“Good Science offers the opposite of Certainty, but is hijacked by politicians,” writes Guptadana in this essay.
“The growth of knowledge depends entirely upon disagreement.”
– Karl Popper
One of the most dangerous things I was taught in school about Science was that the roots of the word ‘Science’ are the Latin word scio meaning ‘I know’ and the noun scientia meaning ‘knowledge’. It took many years for me to understand that this, though factually accurate, is not what most Science is actually about. And that this assertion leads many of us to expect things of Science which, by and large, it is not equipped to provide. Foremost amongst these is Certainty.
In recent months, we have all become accustomed to the mantra of choice used by politicians, especially in Western Democracies, ‘We are being guided by the science’, even when in many cases, they so demonstrably are not. This, deliberately or not, is rooted in the same misconception of Science. Even the grammar, with the use of the definite article, the Science, implies that something is definite, that Science offers certainty.
This misconception is so pervasive that I was actually in my third year studying for a science degree before I stumbled on a truer interpretation of what science actually is and what it can do. Science is a method, a way of looking at our external universe. It may be the best method that humankind has yet devised for that study, but it is absolutely not the body of knowledge that humans believe they have thus accumulated. In fact, almost the opposite is true. Science progresses through an admission that scientists do not know, that a scientific assertion must be, and has to be, challenged time and time again. Science thrives on doubt.
This understanding came to me when I came across the work of Karl Popper. After obtaining a doctorate in psychology, Karl Popper went on to revolutionise the philosophy of science proposing a theory of potential falsifiability as the criterion demarcating science from non-science. In other words, to be scientific, a proposition must have the potential to be proved wrong, to be falsifiable. Which is almost the absolute opposite of certainty. In this world view, Thomas would be the patron saint of science (apologies to St Albert the Great!).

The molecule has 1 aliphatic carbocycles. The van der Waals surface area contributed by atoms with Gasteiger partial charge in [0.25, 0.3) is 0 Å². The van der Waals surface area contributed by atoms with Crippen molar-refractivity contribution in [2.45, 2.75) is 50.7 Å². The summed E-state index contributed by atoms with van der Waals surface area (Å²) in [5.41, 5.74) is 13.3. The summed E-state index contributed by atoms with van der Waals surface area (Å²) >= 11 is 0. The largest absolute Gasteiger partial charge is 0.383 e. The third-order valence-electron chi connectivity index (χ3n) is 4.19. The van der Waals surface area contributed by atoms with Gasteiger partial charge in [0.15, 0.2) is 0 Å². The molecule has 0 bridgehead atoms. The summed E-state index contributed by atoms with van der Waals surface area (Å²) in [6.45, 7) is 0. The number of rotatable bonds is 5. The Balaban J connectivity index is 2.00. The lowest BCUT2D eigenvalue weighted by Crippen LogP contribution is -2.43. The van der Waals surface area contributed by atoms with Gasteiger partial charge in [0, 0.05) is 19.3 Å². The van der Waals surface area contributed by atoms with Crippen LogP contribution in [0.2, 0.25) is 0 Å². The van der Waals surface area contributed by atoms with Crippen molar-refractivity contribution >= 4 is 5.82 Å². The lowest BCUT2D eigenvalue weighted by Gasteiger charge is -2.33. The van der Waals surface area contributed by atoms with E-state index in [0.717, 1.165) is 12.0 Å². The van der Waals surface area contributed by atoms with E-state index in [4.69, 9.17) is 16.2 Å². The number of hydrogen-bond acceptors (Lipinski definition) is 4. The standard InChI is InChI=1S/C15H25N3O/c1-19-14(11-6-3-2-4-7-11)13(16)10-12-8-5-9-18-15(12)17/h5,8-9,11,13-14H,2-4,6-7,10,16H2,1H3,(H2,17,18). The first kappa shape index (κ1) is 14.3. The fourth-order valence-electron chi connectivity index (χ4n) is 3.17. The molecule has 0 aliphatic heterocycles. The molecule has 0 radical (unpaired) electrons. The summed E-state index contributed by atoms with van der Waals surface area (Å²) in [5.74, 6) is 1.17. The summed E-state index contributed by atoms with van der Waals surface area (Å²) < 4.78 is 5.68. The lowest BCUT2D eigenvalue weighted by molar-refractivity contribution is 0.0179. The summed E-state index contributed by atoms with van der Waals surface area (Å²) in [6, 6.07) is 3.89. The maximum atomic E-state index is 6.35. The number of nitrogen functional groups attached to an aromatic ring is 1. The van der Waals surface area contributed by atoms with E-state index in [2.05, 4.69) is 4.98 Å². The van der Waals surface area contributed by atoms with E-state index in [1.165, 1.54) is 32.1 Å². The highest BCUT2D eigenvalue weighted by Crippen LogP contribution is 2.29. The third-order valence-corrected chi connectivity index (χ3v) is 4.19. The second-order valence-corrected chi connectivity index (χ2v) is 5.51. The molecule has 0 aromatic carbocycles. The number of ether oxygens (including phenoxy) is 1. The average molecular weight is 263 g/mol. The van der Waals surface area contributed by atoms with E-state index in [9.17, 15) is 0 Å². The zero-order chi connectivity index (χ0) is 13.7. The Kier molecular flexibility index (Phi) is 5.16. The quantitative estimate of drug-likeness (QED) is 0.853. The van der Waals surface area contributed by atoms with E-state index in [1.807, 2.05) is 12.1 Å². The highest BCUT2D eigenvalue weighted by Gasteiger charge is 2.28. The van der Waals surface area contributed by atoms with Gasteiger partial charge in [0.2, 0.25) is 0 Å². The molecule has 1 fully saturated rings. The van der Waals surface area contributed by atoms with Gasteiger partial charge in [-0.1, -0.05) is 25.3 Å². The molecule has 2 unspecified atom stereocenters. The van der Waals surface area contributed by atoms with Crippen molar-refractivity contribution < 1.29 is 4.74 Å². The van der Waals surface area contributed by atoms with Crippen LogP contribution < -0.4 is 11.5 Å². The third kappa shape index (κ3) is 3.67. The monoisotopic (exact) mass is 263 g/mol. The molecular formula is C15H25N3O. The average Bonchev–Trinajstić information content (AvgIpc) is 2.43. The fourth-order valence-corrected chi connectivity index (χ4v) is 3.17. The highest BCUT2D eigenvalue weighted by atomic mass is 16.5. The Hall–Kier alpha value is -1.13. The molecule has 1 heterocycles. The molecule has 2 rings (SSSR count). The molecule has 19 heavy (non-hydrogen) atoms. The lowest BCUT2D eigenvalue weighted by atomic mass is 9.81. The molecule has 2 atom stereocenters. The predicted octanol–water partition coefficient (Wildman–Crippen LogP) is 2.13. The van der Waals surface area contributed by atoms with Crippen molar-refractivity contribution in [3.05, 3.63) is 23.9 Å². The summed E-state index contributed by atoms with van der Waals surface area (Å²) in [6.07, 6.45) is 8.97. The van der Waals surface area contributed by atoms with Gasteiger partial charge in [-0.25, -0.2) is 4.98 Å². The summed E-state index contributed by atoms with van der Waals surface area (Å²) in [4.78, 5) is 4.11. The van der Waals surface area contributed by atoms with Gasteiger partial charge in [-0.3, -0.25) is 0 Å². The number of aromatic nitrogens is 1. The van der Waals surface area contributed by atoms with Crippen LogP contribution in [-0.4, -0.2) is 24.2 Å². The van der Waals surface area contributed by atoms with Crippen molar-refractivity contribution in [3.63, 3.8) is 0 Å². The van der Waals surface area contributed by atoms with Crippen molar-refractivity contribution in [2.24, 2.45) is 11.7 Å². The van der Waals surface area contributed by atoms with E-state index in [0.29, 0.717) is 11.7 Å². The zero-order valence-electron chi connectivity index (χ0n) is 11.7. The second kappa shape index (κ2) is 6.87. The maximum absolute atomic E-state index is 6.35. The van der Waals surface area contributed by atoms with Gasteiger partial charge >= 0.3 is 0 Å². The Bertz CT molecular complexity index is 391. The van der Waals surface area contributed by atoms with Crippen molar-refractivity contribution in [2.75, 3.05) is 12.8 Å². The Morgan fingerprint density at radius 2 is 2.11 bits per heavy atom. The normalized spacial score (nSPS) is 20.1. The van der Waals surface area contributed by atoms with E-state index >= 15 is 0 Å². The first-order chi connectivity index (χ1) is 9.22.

This then is the basis of the scientific method. Typically, a scientist develops a theory or hypothesis based on observations, tests it through experiments and other means, and then modifies the hypothesis on the basis of the outcome of the tests and experiments. The modified hypothesis is then subjected to a cycle (sometimes over centuries) of retesting and modification as it becomes closer to the observed phenomena it seeks to explain.
The key part of this process is that it depends on falsification, not verification. The scientific method does not lead to scientific facts – it simply leads to increasingly robust explanations that fit what we observe around us. As Popper says, ‘the only way to test a hypothesis is to look for all the information that disagrees with it.’ So beware of anyone starting a sentence with, ‘It’s a well known scientific fact’!
This leads politicians to a conundrum. In the face of a life which is, by its very nature, finite, insecure and uncertain, their political survival and power over populations depend on persuading us to feel secure, that they have everything under control, and to do that they need to exude Certainty. To assuage the human fear of impermanence, they project a mirage of certainty by selling the illusion of ‘trust in the science’, in the same way as a bishop in mid fourteenth century Europe might exalt his flock to ‘trust in God’.
Their pandemic, known as the ‘Black Death’ led to the deaths of as many as 60% of the population from a plague with an 80% mortality rate. Many in Medieval Europe were understandably unimpressed by the ‘trust in God’ message of the day and turned instead to mysticism on the one hand and hedonism on the other in response.
If fourteenth century Europeans were sceptical about a god that permitted a disease to kill an estimated 25 million of them, is it reasonable to apply the same scepticism to 21st century politicians whose ‘leadership’ has to date allowed nearly half a million deaths worldwide (at a conservative estimate)?
In the face of humanity’s immense, often self-imposed, survival challenges, now is not the time for people to lose faith in the process of science because politicians hijack its potential for progress to peddle false expectations about what it can and cannot do simply to justify their own political power.
‘The question is not how to get good people to rule;
the question is: how to stop the powerful
from doing as much damage as they can to us.’
– Karl Popper
First published on Guptadana’s blog: abirdsong.blog